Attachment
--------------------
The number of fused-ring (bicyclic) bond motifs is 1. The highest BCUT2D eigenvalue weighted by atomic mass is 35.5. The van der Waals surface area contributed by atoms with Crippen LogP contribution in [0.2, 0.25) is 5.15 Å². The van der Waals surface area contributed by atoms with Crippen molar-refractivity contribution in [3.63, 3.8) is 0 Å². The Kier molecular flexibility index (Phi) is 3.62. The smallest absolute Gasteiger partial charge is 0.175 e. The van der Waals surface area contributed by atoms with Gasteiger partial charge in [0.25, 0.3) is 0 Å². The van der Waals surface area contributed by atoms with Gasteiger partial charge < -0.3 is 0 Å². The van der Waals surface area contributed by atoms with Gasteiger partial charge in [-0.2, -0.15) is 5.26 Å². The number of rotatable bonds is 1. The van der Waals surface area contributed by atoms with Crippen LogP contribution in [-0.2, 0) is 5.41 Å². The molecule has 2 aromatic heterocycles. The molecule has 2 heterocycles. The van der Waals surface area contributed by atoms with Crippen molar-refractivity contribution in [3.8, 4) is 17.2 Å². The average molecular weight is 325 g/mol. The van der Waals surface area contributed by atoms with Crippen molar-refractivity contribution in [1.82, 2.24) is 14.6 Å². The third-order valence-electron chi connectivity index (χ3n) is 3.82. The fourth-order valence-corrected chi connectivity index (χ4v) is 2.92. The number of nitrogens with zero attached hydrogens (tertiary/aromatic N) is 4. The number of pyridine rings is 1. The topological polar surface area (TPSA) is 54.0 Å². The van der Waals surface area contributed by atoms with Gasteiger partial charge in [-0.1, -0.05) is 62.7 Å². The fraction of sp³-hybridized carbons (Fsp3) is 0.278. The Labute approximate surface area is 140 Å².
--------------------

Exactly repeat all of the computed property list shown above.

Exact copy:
The number of fused-ring (bicyclic) bond motifs is 1. The highest BCUT2D eigenvalue weighted by atomic mass is 35.5. The van der Waals surface area contributed by atoms with Crippen LogP contribution in [0.2, 0.25) is 5.15 Å². The van der Waals surface area contributed by atoms with Crippen molar-refractivity contribution in [3.63, 3.8) is 0 Å². The Kier molecular flexibility index (Phi) is 3.62. The smallest absolute Gasteiger partial charge is 0.175 e. The van der Waals surface area contributed by atoms with Gasteiger partial charge in [0.25, 0.3) is 0 Å². The van der Waals surface area contributed by atoms with Gasteiger partial charge < -0.3 is 0 Å². The van der Waals surface area contributed by atoms with Gasteiger partial charge in [-0.2, -0.15) is 5.26 Å². The number of rotatable bonds is 1. The van der Waals surface area contributed by atoms with Crippen LogP contribution in [-0.2, 0) is 5.41 Å². The molecule has 2 aromatic heterocycles. The molecule has 2 heterocycles. The van der Waals surface area contributed by atoms with Crippen molar-refractivity contribution in [3.8, 4) is 17.2 Å². The average molecular weight is 325 g/mol. The van der Waals surface area contributed by atoms with Crippen molar-refractivity contribution in [1.82, 2.24) is 14.6 Å². The third-order valence-electron chi connectivity index (χ3n) is 3.82. The fourth-order valence-corrected chi connectivity index (χ4v) is 2.92. The number of nitrogens with zero attached hydrogens (tertiary/aromatic N) is 4. The number of pyridine rings is 1. The topological polar surface area (TPSA) is 54.0 Å². The van der Waals surface area contributed by atoms with Gasteiger partial charge in [-0.1, -0.05) is 62.7 Å². The fraction of sp³-hybridized carbons (Fsp3) is 0.278. The Labute approximate surface area is 140 Å².